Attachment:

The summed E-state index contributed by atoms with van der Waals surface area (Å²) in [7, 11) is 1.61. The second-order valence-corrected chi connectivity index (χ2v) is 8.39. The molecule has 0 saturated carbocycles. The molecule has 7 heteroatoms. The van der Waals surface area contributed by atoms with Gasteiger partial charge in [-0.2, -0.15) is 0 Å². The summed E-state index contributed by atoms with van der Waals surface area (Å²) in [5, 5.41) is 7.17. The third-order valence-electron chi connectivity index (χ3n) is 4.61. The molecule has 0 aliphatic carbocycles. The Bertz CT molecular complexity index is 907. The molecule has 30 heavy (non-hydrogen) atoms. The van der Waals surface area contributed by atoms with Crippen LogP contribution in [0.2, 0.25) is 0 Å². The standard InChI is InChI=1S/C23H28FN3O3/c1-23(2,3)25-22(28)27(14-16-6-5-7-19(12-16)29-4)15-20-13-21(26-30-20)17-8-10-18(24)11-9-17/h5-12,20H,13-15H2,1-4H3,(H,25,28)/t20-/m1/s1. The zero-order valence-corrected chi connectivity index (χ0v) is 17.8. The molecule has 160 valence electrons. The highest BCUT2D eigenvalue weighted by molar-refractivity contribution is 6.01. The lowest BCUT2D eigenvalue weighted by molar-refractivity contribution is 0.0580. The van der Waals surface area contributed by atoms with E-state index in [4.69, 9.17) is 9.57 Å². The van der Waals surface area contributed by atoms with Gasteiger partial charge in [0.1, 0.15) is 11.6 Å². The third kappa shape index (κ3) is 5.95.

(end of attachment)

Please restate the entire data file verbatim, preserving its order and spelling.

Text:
The summed E-state index contributed by atoms with van der Waals surface area (Å²) in [7, 11) is 1.61. The second-order valence-corrected chi connectivity index (χ2v) is 8.39. The molecule has 0 saturated carbocycles. The molecule has 7 heteroatoms. The van der Waals surface area contributed by atoms with Gasteiger partial charge in [-0.2, -0.15) is 0 Å². The summed E-state index contributed by atoms with van der Waals surface area (Å²) in [5, 5.41) is 7.17. The third-order valence-electron chi connectivity index (χ3n) is 4.61. The molecule has 0 aliphatic carbocycles. The Bertz CT molecular complexity index is 907. The molecule has 30 heavy (non-hydrogen) atoms. The van der Waals surface area contributed by atoms with Crippen LogP contribution in [0.2, 0.25) is 0 Å². The standard InChI is InChI=1S/C23H28FN3O3/c1-23(2,3)25-22(28)27(14-16-6-5-7-19(12-16)29-4)15-20-13-21(26-30-20)17-8-10-18(24)11-9-17/h5-12,20H,13-15H2,1-4H3,(H,25,28)/t20-/m1/s1. The zero-order valence-corrected chi connectivity index (χ0v) is 17.8. The molecule has 160 valence electrons. The highest BCUT2D eigenvalue weighted by molar-refractivity contribution is 6.01. The lowest BCUT2D eigenvalue weighted by molar-refractivity contribution is 0.0580. The van der Waals surface area contributed by atoms with E-state index in [4.69, 9.17) is 9.57 Å². The van der Waals surface area contributed by atoms with Gasteiger partial charge in [0.1, 0.15) is 11.6 Å². The third kappa shape index (κ3) is 5.95.